OLYMPIA — Democratic Washington state Sen. Guy Palumbo of Maltby is stepping down from the Legislature to take a position with Amazon.
The move returns Palumbo, first elected in 2016, to the company he worked for earlier in his career as a senior manager.
Now, Palumbo will serve as Amazon’s director of public policy for the state, according to company spokesman Aaron Toso.
In a statement, Palumbo said he was proud of lawmakers’ work this year on a 100% clean-power bill for utilities, an increase for higher-education funding and the creation a long-term care trust for the state.
“While the work isn’t finished, I feel like I am leaving our district and our state in better shape than when I took office,” Palumbo said in the prepared remarks.
Asked if he needed to register as a lobbyist for the job, Palumbo said in a Twitter message that he would have to, “at some point whenever I do enough to count for state lobbying.”
His resignation was effective Friday.
In a statement, Sen. Majority Leader Andy Billig of Spokane called the Snohomish County senator a “particularly strong advocate on issues related to higher education, transportation, climate and energy.”
Toso in an email wrote that Amazon looks “forward to welcoming Guy Palumbo back to Amazon to lead our local advocacy work to help keep Washington a great place to live, invest, innovate, and create quality jobs for people from all backgrounds.”
The news was first announced Friday morning by Democratic Sen. Reuven Carlyle of Seattle in a Facebook post.
“My treasured friend and Senate colleague Guy Palumbo has resigned to return to the private sector and be closer to home and family,” Carlyle wrote. “The personal, professional and financial challenges of serving our constituents in our part-time citizen legislature are increasingly difficult.”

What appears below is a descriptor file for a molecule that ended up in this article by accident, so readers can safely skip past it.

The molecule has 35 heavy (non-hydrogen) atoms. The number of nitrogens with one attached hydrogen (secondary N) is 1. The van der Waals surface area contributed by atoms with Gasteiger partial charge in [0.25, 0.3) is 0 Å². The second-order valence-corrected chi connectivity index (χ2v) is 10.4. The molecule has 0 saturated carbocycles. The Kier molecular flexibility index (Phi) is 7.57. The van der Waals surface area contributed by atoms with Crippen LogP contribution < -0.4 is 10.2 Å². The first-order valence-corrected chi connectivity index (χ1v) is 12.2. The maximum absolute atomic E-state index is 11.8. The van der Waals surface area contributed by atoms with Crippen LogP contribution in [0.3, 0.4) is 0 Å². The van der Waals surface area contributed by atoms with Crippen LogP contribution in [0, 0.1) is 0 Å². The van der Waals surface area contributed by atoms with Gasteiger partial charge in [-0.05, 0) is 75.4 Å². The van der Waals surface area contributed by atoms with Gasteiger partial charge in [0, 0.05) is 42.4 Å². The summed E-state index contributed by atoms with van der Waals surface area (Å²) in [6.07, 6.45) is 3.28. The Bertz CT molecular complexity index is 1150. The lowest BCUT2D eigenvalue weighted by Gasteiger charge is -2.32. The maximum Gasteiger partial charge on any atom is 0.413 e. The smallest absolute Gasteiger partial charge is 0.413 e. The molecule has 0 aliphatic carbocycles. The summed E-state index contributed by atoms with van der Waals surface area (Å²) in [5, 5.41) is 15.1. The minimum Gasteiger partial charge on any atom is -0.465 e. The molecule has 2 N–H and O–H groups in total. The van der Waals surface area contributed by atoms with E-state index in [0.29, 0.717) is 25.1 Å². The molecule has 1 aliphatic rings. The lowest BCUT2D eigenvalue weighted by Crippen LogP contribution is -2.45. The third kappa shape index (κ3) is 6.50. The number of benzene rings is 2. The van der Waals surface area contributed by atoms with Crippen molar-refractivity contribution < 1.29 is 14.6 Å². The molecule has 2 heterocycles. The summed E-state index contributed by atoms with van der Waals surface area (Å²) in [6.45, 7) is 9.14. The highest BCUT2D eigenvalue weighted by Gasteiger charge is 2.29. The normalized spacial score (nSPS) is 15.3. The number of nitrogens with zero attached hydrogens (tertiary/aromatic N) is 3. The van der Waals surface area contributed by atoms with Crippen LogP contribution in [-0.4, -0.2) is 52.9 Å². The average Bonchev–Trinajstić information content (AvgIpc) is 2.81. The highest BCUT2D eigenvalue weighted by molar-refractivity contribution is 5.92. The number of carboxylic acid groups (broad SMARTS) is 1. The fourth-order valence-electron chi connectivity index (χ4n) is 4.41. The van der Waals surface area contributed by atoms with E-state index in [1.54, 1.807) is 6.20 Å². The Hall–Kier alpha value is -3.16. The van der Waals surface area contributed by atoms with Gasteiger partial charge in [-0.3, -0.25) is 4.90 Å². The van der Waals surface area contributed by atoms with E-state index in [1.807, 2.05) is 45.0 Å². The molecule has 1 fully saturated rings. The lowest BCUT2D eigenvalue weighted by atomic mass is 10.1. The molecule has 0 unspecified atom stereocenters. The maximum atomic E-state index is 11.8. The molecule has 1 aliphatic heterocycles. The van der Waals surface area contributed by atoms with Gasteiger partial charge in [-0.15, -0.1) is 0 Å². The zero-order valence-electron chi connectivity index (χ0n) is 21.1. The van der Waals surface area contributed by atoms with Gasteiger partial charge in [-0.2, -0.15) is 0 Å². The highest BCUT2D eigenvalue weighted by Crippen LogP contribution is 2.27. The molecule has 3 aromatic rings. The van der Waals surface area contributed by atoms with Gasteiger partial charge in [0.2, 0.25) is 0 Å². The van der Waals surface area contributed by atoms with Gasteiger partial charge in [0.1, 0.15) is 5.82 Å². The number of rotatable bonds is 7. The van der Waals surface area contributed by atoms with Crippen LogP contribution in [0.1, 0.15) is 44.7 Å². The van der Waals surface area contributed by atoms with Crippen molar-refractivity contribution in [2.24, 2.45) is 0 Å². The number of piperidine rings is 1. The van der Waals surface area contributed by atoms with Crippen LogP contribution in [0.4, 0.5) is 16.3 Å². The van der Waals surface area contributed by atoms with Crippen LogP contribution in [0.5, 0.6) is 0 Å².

Palumbo represents the 1st District, which includes parts of King and Snohomish counties, including parts of Kirkland, Bothell and Mountlake Terrace.
In October 2017, Palumbo along with Seattle City Councilmember Sally Bagshaw, took the lead on a letter sent to Jeff Bezos and Amazon’s real-estate chief John Schoettler to try and mend the city’s relationship with Amazon after the company announced plans to open a second headquarters outside of Seattle.
He also penned an op-ed that same month saying that a statewide approach was needed to convince the commerce giant to channel its expected HQ2 growth to Washington instead of abroad.
Palumbo concluded that op-ed, “Whether we succeed or not, we will have done it together, and we will collectively send a message to Amazon that its success is ours, too.”
To fill the Senate vacancy, local party leaders will nominate three potential replacements. Those two county councils would then vote to approve an appointee.
That person would then serve for the 2020 legislative session, with the seat being up for election later that year, according to Billig’s statement.
Staff reporter Benjamin Romano contributed to this report.